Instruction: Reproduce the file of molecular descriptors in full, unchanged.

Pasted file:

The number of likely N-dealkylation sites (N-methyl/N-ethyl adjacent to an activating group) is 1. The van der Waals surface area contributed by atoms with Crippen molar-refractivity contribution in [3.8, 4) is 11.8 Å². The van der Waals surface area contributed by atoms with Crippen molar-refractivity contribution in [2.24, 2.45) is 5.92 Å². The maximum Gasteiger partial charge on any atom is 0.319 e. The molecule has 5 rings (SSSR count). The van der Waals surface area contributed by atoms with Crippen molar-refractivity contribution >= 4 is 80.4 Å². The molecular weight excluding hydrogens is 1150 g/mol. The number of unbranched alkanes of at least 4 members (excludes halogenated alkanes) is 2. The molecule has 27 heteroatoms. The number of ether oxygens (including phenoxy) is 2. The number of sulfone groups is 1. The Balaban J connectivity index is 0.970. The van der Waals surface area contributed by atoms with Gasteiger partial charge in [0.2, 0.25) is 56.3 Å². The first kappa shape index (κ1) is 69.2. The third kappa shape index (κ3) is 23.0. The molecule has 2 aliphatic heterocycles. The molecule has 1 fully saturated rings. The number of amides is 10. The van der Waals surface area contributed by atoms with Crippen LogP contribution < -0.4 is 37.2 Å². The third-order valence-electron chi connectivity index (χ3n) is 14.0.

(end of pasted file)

The number of likely N-dealkylation sites (N-methyl/N-ethyl adjacent to an activating group) is 1. The van der Waals surface area contributed by atoms with Crippen molar-refractivity contribution in [3.8, 4) is 11.8 Å². The van der Waals surface area contributed by atoms with Crippen molar-refractivity contribution in [2.24, 2.45) is 5.92 Å². The maximum Gasteiger partial charge on any atom is 0.319 e. The molecule has 5 rings (SSSR count). The van der Waals surface area contributed by atoms with Crippen molar-refractivity contribution >= 4 is 80.4 Å². The molecular weight excluding hydrogens is 1150 g/mol. The number of unbranched alkanes of at least 4 members (excludes halogenated alkanes) is 2. The molecule has 27 heteroatoms. The number of ether oxygens (including phenoxy) is 2. The number of sulfone groups is 1. The Balaban J connectivity index is 0.970. The van der Waals surface area contributed by atoms with Gasteiger partial charge in [0.2, 0.25) is 56.3 Å². The first kappa shape index (κ1) is 69.2. The third kappa shape index (κ3) is 23.0. The molecule has 2 aliphatic heterocycles. The molecule has 1 fully saturated rings. The number of amides is 10. The van der Waals surface area contributed by atoms with Crippen LogP contribution < -0.4 is 37.2 Å². The third-order valence-electron chi connectivity index (χ3n) is 14.0.